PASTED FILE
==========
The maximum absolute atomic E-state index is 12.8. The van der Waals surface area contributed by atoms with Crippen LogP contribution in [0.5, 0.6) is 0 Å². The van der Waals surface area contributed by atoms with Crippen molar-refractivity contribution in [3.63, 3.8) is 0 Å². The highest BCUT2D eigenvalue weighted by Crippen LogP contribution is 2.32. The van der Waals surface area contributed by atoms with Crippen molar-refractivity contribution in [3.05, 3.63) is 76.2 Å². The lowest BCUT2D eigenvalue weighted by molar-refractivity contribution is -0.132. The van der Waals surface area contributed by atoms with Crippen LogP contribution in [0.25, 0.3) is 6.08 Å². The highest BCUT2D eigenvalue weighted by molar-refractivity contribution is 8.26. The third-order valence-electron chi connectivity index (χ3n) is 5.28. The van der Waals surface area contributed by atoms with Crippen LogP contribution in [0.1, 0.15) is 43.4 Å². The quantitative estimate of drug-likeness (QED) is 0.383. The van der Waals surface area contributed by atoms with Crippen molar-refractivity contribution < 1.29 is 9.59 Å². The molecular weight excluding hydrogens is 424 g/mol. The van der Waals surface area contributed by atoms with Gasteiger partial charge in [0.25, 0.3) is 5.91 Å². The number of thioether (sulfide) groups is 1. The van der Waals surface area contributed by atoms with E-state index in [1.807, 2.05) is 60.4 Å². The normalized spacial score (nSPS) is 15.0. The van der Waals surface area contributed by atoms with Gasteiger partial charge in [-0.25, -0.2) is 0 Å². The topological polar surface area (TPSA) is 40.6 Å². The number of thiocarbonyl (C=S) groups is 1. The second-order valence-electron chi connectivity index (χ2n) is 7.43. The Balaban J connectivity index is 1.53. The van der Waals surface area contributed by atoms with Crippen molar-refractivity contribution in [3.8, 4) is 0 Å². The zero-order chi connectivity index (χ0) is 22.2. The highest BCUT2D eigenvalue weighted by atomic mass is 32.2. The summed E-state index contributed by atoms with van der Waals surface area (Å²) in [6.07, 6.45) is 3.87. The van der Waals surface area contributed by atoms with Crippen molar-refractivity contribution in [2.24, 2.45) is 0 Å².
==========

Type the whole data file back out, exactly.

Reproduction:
The maximum absolute atomic E-state index is 12.8. The van der Waals surface area contributed by atoms with Crippen LogP contribution in [0.5, 0.6) is 0 Å². The van der Waals surface area contributed by atoms with Crippen molar-refractivity contribution in [3.63, 3.8) is 0 Å². The highest BCUT2D eigenvalue weighted by Crippen LogP contribution is 2.32. The van der Waals surface area contributed by atoms with Crippen molar-refractivity contribution in [3.05, 3.63) is 76.2 Å². The lowest BCUT2D eigenvalue weighted by molar-refractivity contribution is -0.132. The van der Waals surface area contributed by atoms with Crippen LogP contribution in [0.25, 0.3) is 6.08 Å². The highest BCUT2D eigenvalue weighted by molar-refractivity contribution is 8.26. The third-order valence-electron chi connectivity index (χ3n) is 5.28. The van der Waals surface area contributed by atoms with Crippen LogP contribution in [0.1, 0.15) is 43.4 Å². The quantitative estimate of drug-likeness (QED) is 0.383. The van der Waals surface area contributed by atoms with Crippen molar-refractivity contribution < 1.29 is 9.59 Å². The molecular weight excluding hydrogens is 424 g/mol. The van der Waals surface area contributed by atoms with Gasteiger partial charge in [0.25, 0.3) is 5.91 Å². The number of thioether (sulfide) groups is 1. The van der Waals surface area contributed by atoms with E-state index in [1.807, 2.05) is 60.4 Å². The normalized spacial score (nSPS) is 15.0. The van der Waals surface area contributed by atoms with Gasteiger partial charge in [-0.25, -0.2) is 0 Å². The topological polar surface area (TPSA) is 40.6 Å². The number of thiocarbonyl (C=S) groups is 1. The second-order valence-electron chi connectivity index (χ2n) is 7.43. The Balaban J connectivity index is 1.53. The van der Waals surface area contributed by atoms with Crippen molar-refractivity contribution in [3.8, 4) is 0 Å². The zero-order chi connectivity index (χ0) is 22.2. The highest BCUT2D eigenvalue weighted by atomic mass is 32.2. The summed E-state index contributed by atoms with van der Waals surface area (Å²) in [6.07, 6.45) is 3.87. The van der Waals surface area contributed by atoms with Crippen molar-refractivity contribution in [2.24, 2.45) is 0 Å².